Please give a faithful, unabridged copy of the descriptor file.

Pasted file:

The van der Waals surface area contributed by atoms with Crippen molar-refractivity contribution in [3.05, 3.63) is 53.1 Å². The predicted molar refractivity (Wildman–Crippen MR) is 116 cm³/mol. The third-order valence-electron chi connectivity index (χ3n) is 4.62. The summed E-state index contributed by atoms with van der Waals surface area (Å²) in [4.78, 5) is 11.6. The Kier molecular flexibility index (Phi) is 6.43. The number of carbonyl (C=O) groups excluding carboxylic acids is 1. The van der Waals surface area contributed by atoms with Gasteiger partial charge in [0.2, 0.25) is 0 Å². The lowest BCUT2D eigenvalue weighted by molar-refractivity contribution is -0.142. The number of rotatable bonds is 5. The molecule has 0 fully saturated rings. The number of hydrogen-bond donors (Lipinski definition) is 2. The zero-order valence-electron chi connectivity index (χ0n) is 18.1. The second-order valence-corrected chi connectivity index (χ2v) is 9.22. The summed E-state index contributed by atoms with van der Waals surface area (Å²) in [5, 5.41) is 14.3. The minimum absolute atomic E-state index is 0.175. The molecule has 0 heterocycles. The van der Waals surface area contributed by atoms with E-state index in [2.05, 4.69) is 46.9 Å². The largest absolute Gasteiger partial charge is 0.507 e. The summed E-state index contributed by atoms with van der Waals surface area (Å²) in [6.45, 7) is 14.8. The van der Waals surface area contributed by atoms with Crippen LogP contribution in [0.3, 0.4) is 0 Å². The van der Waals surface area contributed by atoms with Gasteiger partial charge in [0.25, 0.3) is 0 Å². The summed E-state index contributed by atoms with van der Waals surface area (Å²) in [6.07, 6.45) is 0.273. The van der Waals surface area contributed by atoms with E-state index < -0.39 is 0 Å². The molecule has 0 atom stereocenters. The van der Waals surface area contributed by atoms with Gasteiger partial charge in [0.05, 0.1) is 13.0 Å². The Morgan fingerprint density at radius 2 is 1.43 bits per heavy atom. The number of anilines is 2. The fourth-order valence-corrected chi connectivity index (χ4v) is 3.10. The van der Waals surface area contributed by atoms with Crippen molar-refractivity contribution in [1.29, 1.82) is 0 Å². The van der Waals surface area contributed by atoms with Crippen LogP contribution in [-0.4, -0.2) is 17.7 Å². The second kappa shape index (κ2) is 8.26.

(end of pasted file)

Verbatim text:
The van der Waals surface area contributed by atoms with Crippen molar-refractivity contribution in [3.05, 3.63) is 53.1 Å². The predicted molar refractivity (Wildman–Crippen MR) is 116 cm³/mol. The third-order valence-electron chi connectivity index (χ3n) is 4.62. The summed E-state index contributed by atoms with van der Waals surface area (Å²) in [4.78, 5) is 11.6. The Kier molecular flexibility index (Phi) is 6.43. The number of carbonyl (C=O) groups excluding carboxylic acids is 1. The van der Waals surface area contributed by atoms with Gasteiger partial charge in [0.2, 0.25) is 0 Å². The lowest BCUT2D eigenvalue weighted by molar-refractivity contribution is -0.142. The number of rotatable bonds is 5. The molecule has 0 fully saturated rings. The number of hydrogen-bond donors (Lipinski definition) is 2. The zero-order valence-electron chi connectivity index (χ0n) is 18.1. The second-order valence-corrected chi connectivity index (χ2v) is 9.22. The summed E-state index contributed by atoms with van der Waals surface area (Å²) in [5, 5.41) is 14.3. The minimum absolute atomic E-state index is 0.175. The molecule has 0 heterocycles. The van der Waals surface area contributed by atoms with E-state index in [2.05, 4.69) is 46.9 Å². The largest absolute Gasteiger partial charge is 0.507 e. The summed E-state index contributed by atoms with van der Waals surface area (Å²) in [6.45, 7) is 14.8. The van der Waals surface area contributed by atoms with Crippen LogP contribution in [0.3, 0.4) is 0 Å². The van der Waals surface area contributed by atoms with Gasteiger partial charge in [0.25, 0.3) is 0 Å². The summed E-state index contributed by atoms with van der Waals surface area (Å²) in [6.07, 6.45) is 0.273. The van der Waals surface area contributed by atoms with E-state index < -0.39 is 0 Å². The molecule has 0 atom stereocenters. The van der Waals surface area contributed by atoms with Gasteiger partial charge in [0.05, 0.1) is 13.0 Å². The Morgan fingerprint density at radius 2 is 1.43 bits per heavy atom. The number of anilines is 2. The fourth-order valence-corrected chi connectivity index (χ4v) is 3.10. The van der Waals surface area contributed by atoms with Crippen molar-refractivity contribution in [1.29, 1.82) is 0 Å². The van der Waals surface area contributed by atoms with Crippen LogP contribution in [-0.4, -0.2) is 17.7 Å². The second kappa shape index (κ2) is 8.26.